I was five years old when I discovered electricity. My grandpa, a pipe-smoking former-RAF engineer who didn’t usually suffer fools, had suffered me for a half-hour before handing me a battery, a lightbulb, and two wires, and leaving to talk with the grown-ups. It didn’t take long to work out the puzzle — there are only so many ways to arrange four objects — but I remember how excited I was when I got it right, and had my bright idea punctuated by an actual lit lightbulb.
I remember the next idea I had, too: “Batteries have two ends. Wall outlets have two holes. I wonder…?” One exploded lightbulb later, and my grandpa was never left alone with me again.
I hadn’t thought about that in years, but now that I’ve got some kids’ books coming out, people have started asking why I wrote them, and I keep coming back to that lightbulb and the curiosity that exploded it. Because if there’s one thing I remember about childhood, it’s the curiosity.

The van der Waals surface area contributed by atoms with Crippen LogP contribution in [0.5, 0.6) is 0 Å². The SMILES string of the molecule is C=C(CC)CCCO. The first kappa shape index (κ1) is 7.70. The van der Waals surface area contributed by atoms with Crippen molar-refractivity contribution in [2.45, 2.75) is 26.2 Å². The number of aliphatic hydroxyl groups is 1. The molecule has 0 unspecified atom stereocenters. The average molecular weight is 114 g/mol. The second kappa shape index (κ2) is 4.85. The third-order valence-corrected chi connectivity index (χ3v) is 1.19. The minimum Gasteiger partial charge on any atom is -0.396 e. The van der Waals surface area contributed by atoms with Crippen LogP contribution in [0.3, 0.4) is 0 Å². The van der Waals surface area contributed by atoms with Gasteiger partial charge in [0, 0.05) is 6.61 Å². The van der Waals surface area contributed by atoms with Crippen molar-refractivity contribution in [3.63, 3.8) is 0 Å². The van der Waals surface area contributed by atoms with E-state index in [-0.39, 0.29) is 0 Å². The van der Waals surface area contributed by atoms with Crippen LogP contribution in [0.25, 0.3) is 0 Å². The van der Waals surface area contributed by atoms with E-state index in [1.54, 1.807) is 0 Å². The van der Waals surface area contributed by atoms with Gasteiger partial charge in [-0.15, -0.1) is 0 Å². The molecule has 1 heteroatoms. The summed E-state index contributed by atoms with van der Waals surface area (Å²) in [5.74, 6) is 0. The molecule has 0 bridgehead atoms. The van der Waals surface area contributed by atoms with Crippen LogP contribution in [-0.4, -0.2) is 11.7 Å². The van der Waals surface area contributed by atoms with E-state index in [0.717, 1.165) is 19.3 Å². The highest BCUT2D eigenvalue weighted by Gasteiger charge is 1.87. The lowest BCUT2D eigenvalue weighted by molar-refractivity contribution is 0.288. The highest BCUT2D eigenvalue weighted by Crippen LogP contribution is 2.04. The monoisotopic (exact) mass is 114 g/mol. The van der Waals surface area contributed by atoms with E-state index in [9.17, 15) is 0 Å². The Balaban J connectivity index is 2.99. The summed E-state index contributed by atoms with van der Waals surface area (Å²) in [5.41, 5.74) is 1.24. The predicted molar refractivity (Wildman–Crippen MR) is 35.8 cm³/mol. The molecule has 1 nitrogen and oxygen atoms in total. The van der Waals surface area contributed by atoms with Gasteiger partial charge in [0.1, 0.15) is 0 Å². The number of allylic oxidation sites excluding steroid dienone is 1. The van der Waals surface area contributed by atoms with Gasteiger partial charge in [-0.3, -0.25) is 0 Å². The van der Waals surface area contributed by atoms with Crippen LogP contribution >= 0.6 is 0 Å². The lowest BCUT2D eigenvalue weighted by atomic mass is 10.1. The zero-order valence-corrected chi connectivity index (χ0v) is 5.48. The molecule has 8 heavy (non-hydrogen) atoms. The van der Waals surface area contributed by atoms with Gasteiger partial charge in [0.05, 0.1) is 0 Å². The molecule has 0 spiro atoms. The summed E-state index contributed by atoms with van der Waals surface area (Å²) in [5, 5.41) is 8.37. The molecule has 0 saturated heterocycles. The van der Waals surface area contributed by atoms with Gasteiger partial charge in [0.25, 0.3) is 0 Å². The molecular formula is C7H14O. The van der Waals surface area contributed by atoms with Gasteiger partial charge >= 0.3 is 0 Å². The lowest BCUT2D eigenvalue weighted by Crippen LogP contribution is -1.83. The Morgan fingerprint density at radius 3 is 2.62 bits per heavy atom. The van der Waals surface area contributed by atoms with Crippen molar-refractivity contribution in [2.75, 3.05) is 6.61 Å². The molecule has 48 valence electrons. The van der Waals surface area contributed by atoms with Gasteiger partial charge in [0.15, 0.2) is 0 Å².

If you’ve spent time with a five year old, you might know what I mean. “Why are toasters hot?” “Why do countries have flags?” “Why don’t banana candies taste like bananas?” (Writing these questions got me interested enough that I looked them up and, editor willing, I’ll stick the answers down below). It’s not curiosity as a means to an end, a step toward some diploma or job, and I don’t think it’s a matter of the world having more novelty for someone who’s seen less of it — although I’m sure that helps. It’s just pure, joyful learning for its own sake, following questions wherever they lead, trying things out just to see what happens, delighting in the unknown.